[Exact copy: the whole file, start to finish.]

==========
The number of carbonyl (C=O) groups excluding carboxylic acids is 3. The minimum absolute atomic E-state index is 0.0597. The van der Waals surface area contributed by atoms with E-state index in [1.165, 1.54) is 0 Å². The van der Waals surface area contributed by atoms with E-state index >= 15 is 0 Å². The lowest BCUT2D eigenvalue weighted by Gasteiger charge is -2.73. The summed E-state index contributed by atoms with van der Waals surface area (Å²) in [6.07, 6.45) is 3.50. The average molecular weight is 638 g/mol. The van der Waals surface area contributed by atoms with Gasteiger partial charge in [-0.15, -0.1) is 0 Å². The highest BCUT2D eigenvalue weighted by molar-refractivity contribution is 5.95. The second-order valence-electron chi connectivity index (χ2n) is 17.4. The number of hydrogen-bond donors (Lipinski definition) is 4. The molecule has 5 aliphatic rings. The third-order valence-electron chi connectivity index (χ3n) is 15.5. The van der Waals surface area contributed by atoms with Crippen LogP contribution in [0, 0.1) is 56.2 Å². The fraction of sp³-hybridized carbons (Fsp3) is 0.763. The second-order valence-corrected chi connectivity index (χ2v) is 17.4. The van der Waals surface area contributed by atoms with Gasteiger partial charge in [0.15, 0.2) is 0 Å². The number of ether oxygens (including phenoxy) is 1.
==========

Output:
The number of carbonyl (C=O) groups excluding carboxylic acids is 3. The minimum absolute atomic E-state index is 0.0597. The van der Waals surface area contributed by atoms with E-state index in [1.165, 1.54) is 0 Å². The van der Waals surface area contributed by atoms with E-state index >= 15 is 0 Å². The lowest BCUT2D eigenvalue weighted by Gasteiger charge is -2.73. The summed E-state index contributed by atoms with van der Waals surface area (Å²) in [6.07, 6.45) is 3.50. The average molecular weight is 638 g/mol. The van der Waals surface area contributed by atoms with Gasteiger partial charge in [-0.15, -0.1) is 0 Å². The highest BCUT2D eigenvalue weighted by molar-refractivity contribution is 5.95. The second-order valence-electron chi connectivity index (χ2n) is 17.4. The number of hydrogen-bond donors (Lipinski definition) is 4. The molecule has 5 aliphatic rings. The third-order valence-electron chi connectivity index (χ3n) is 15.5. The van der Waals surface area contributed by atoms with Crippen LogP contribution in [0, 0.1) is 56.2 Å². The fraction of sp³-hybridized carbons (Fsp3) is 0.763. The second-order valence-corrected chi connectivity index (χ2v) is 17.4. The van der Waals surface area contributed by atoms with Gasteiger partial charge in [0.15, 0.2) is 0 Å². The number of ether oxygens (including phenoxy) is 1.